The Wampis people of Peru recently created the nation’s first Autonomous Indigenous Government, which does not seek independence from Peru but intends to protect their rights and their territory.
On November 29, in the town of Soledad, the Wampis announced the formation of their autonomous government that brings together 100 Wampis communities, representing over 10,000 people that reside in the northern Amazonian part of Peru which extends across 3.2 million acres (roughly the size of the U.S. state of Connecticut).
The process that lead to the formation of the new government took place over several years, with over 50 community meetings and 15 general assemblies according to Wampis officials. They were inspired to create the new government by the United Nations Declaration on the Rights of Indigenous Peoples as well as Peruvian laws that acknowledged indigenous rights.
The motivation for the new government also grew out of frustration with how Wampis territory was being sold or given away, without their consent, to various businesses.
One of the Wampis leaders, Andres Noningo Sesen, explained some of their goals in a press statement released in December.
“We will still be Peruvian citizens but now we will have our own government responsible for our own territory. This will allow us to defend our forests from the threats of logging, mining, oil and gas and mega dams. As every year goes by these threats grow bigger,” Sesen stated.
One of the defense related examples given by Wampi leaders is their sustained resistance to gold mining operations in their territory by the Afrodita, S.A. Company which was finally ordered to suspend operations along the Cenpea and Maraño rivers. Both rivers suffered from severe mercury and cyanide stemming from mining activities in the area and indigenous resistance to the pollution is credited with forcing the suspension.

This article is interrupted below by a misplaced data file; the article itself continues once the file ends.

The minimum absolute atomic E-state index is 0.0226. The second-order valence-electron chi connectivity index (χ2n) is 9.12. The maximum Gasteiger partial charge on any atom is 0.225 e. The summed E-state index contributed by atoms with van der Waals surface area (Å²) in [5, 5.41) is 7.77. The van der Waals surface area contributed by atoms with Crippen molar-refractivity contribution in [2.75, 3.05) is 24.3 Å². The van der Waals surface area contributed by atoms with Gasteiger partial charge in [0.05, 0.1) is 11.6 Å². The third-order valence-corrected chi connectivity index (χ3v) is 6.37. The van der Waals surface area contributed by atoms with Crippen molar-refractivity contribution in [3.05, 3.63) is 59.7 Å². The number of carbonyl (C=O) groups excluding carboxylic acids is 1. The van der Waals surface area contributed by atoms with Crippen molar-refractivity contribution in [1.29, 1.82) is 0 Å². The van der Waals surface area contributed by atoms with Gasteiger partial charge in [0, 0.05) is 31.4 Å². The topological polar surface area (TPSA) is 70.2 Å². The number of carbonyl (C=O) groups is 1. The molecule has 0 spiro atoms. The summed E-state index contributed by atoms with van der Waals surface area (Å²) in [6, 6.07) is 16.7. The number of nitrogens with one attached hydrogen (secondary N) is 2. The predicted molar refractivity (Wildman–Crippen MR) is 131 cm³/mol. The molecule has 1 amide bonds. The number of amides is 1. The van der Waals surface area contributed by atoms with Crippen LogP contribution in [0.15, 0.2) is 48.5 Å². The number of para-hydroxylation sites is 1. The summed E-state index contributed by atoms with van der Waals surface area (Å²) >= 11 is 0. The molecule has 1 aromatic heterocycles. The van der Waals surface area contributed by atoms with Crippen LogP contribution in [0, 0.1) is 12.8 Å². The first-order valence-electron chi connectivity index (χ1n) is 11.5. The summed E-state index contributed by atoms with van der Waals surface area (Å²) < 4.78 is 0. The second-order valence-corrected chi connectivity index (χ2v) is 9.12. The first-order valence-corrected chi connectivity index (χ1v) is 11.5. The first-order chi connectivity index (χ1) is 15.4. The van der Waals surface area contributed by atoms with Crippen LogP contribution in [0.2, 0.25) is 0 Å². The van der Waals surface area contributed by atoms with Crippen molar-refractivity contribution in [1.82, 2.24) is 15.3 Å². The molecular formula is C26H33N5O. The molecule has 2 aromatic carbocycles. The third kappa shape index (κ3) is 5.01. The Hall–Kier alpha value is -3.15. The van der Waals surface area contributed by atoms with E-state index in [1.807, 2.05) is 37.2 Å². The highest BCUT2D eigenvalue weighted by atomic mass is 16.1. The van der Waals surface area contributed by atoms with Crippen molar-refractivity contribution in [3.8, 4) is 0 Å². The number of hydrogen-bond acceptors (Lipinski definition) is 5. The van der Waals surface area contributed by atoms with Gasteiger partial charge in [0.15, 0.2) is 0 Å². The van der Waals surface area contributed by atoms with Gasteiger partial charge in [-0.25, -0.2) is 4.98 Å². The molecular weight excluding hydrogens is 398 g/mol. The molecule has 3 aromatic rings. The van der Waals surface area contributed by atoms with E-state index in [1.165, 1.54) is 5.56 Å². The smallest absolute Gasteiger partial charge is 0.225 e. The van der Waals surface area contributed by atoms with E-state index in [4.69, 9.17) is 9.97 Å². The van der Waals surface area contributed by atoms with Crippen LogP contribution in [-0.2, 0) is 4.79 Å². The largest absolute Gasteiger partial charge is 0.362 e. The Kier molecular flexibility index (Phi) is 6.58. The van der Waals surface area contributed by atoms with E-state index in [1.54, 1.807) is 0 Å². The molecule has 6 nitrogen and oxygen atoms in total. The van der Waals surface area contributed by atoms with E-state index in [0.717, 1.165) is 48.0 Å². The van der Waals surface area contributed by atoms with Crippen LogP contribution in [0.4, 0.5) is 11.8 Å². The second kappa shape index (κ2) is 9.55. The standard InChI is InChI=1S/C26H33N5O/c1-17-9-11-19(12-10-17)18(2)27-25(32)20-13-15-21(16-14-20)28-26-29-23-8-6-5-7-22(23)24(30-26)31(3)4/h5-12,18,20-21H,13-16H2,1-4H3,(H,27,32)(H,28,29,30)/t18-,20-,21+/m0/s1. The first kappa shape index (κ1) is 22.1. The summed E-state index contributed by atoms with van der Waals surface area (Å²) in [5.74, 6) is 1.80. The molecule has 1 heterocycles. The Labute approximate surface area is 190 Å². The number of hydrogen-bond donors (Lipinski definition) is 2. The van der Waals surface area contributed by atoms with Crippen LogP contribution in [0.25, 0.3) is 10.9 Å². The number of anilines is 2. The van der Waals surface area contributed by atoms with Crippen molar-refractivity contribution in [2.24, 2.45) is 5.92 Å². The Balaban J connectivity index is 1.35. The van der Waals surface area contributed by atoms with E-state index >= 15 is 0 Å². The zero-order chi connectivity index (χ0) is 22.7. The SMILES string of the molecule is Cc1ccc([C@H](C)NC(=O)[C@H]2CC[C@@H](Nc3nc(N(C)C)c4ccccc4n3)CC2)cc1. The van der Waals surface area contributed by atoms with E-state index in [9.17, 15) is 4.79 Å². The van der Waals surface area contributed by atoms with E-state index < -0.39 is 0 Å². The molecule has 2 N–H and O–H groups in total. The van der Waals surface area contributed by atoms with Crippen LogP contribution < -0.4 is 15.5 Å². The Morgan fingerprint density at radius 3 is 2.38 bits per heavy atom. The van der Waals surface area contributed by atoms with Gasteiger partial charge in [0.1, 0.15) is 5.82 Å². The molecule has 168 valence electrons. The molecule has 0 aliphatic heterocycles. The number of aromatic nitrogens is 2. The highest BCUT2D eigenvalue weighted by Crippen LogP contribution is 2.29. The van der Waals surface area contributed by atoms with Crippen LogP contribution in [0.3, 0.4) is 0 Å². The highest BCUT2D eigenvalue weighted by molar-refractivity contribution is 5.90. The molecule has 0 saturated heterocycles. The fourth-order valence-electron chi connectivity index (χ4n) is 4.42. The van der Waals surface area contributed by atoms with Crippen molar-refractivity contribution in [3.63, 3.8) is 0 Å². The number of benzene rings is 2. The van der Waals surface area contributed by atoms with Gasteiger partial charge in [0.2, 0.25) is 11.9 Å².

“This unity will bring us the political strength we need to explain our vision to the world and to the governments and companies who only see the gold and oil in our rivers and forests. For them, too often we are like a small insect who they want to squash. Any activity planned in our territory that will affect us will now have to be decided by our own government which represents all our communities,” Sessen said.
The Wampis communities started the process towards autonomy by passing a statute known as the Statute of the Autonomous Territorial Government of the Wampis Nation, in which they outlined their plans for the future including protection of religion, spirituality, education, language and the recovery of ancestral place names.
While Peruvian officials have not publicly acknowledged or commented on the formation of the Wampis Autonomous Indigenous Government, Wray Perez Ramirez, the new President of the Autonomous Territorial Government has expressed confidence in their effort.
“We trust that the Peruvian State will support our initiative. This will assist in the compliance of their obligations to respect the fundamental rights of the Indigenous Peoples to determine their own future,” Ramirez said.